Grade: B+

“Summer” begins July 31

Given all my puffed-up talk about chick flicks, I think it’s time to (whispering) come clean about something.

I’m a sucker for a good indie romcom.

And if said indie stars Zooey Deschanel or Joseph Gordon-Levitt? Well, the Big Giant Head himself couldn’t hold me back.

Thus, it looks like July 31 will be my lucky day, since it’s the (tentative) day that Marc Webb’s “(500) Days of Summer” opens in Charlotte, N.C. (Surprise! There are perks in living 29 miles from America’s 18th-largest city.) I’ve had my eyes on “Summer” ever since I heard Levitt and Deschanel were teaming up to play the starcrossed couple in question. I’d have to check with my pal Dear Diary, but I’m pretty sure this will be the best cinematic pairing since Paul and Jason. Levitt has morphed into an actor of formidable talent, making good on the promise he showed in “3rd Rock from the Sun.” (What? He was a teenage and he held his own against John Lithgow. You don’t think that’s impressive?) He consistently chooses difficult, non-mainstream projects — “Brick,” “Manic,” “Mysterious Skin,” “The Lookout” — that show his range. He’ll make for a quirky, rough-about-the-edges leading man. Deschanel has a history of being the best thing in bad (re: “Failure to Launch,” “The New Guy”), strange (“The Good Girl,” “Winter Passing”) or fiercely independent (“All the Real Girls”) movies. If she sings even half of one song, it will make the price of admission worthwhile.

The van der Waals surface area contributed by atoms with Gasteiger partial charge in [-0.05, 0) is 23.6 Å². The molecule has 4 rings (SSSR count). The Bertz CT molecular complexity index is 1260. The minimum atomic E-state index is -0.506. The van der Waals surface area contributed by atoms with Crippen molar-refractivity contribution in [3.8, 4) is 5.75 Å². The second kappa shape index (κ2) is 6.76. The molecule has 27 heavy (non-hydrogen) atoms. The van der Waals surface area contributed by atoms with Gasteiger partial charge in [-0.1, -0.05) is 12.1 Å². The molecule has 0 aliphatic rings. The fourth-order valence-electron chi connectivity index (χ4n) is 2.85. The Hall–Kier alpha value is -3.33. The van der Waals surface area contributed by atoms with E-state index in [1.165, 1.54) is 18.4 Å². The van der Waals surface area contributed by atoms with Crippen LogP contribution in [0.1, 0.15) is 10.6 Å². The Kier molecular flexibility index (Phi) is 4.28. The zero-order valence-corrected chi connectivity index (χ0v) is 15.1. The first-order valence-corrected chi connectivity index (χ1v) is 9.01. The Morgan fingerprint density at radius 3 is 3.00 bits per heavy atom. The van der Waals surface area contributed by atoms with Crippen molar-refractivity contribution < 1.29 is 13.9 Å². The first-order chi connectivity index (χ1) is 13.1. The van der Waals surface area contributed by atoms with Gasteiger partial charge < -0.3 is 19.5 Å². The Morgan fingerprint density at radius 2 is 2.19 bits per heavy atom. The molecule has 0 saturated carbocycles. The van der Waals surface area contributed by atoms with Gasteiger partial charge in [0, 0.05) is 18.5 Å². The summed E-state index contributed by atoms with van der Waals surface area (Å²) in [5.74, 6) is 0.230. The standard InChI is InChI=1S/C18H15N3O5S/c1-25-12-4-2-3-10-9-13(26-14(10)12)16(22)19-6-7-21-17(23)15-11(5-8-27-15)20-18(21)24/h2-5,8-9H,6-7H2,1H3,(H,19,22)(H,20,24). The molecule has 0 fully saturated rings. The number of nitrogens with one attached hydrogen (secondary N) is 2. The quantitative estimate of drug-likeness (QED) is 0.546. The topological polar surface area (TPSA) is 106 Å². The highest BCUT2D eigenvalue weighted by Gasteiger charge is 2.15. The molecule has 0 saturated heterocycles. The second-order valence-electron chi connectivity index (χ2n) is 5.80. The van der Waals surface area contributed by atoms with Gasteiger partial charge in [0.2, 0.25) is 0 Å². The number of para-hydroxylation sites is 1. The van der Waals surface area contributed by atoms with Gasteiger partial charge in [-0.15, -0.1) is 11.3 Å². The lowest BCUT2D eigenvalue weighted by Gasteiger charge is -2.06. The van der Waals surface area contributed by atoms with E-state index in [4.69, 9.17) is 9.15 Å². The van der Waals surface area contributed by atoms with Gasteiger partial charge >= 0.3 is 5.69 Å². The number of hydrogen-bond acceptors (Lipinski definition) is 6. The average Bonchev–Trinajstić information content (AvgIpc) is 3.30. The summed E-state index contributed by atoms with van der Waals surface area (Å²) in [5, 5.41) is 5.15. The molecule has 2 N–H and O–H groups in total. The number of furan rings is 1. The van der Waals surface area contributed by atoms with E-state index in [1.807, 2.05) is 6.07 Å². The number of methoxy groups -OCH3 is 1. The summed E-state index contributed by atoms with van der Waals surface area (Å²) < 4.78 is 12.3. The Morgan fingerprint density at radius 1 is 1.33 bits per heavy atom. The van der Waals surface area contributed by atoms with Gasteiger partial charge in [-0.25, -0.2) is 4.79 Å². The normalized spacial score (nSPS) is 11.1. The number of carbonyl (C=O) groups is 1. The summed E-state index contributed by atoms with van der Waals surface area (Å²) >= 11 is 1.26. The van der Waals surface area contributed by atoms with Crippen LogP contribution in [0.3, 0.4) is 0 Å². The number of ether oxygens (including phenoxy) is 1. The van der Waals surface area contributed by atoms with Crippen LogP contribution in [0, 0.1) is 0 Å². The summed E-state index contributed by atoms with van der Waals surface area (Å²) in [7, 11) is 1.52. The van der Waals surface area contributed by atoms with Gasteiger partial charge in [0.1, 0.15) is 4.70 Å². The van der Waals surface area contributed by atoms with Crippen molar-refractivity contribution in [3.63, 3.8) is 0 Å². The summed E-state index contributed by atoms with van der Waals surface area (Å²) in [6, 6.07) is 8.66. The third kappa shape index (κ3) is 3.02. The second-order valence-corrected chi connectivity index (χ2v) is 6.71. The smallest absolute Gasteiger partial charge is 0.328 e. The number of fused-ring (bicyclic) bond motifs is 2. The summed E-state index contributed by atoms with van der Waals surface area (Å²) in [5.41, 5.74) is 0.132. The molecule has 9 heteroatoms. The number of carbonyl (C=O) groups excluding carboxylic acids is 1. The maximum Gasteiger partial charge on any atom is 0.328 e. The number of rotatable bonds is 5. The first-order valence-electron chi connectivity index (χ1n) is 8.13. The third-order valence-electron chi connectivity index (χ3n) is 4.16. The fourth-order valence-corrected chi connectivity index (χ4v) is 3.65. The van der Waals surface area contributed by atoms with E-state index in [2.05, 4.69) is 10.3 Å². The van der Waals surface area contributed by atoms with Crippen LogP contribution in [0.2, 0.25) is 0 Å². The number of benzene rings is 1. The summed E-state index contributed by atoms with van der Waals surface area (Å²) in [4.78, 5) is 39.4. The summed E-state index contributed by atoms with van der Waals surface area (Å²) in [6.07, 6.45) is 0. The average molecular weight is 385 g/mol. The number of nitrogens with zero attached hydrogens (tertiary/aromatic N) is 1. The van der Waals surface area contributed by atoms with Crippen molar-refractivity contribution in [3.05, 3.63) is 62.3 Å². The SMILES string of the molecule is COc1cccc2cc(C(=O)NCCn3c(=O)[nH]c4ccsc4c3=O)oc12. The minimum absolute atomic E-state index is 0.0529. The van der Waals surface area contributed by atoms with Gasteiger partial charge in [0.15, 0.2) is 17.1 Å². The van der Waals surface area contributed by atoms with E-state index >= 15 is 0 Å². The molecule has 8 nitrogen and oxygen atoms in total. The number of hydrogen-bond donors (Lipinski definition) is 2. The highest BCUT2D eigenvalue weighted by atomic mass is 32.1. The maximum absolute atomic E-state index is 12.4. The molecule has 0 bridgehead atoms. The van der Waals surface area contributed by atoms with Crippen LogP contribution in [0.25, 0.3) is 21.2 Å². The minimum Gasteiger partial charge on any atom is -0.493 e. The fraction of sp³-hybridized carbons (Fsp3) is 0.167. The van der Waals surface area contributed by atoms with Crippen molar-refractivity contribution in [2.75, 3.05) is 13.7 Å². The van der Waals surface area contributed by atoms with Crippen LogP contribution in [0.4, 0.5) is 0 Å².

Still need convincing? Take a gander at ZooJo’s re-enactment of “Sid and Nancy.” If it doesn’t convert you, there’s just no talking to you.

Quick Picks: “Valkyrie,” “Yes Man”

“Valkyrie” (Tom Cruise, Kenneth Branagh, Tom Wilkinson)

In “Tropic Thunder,” he did the unthinkable: resurrected an air-sucking, headed-toward-the-light acting career. Does he do it again in “Valkyrie,” Brian Singer’s tense, understated thriller about a failed 1944 plot to assassinate Adolf Hitler, seize control of Germany and wave a white flag to the Allies? Not quite. Then again, Cruise’s in-control performance as party loyalist-turned-traitorous schemer Col. Claus von Stauffenberg isn’t meant for show. Neither is Singer’s somber, commendably even-handed creation . Every scene is measured and precise, planned and executed with military-like precision. The same goes for the film’s best performances — Wilkinson’s buttoned-up, duplicitious Gen. Friedrich Fromm is bone-chilling, while Branagh practically sweats sheer desperation. If it all seems a little too muted and by-the-book, beware: the tension surprises you, and so does “Valkyrie.”

Grade: B+

“Yes Man” (Jim Carrey, Zooey Deschanel, Terence Stamp)

A movie about a man who says “yes” to every question? Sounds like the makings of a) Eddie Murphy’s moronical, pratfall-heavy next project or b) a tender, smartly observed comedy about life and learning. Wrong. But either movie might be better than the disappointingly blah “Yes Man.” Carrey tries hard as Danny, a sourpuss who keeps life at bay until a self-help guru (Terence Stamp) convinces him to open up. Enter the ever-quirky Deschanel as Allison, Danny’s polar-opposite love interest. Shock of shocks, Deschanel and Carrey have a delightfully peppery chemistry. And Carrey has a zippy rapport with Brit Rhys Darby, who plays Norman, his adorably zany dolt of a boss (think Michael Scott a la “The Office”). But don’t expect the same kind of zing from “Yes Man,” which tries so hard to be ingratiating and cute that it’s about as sincere as, well, a real-life yes man.

Grade: C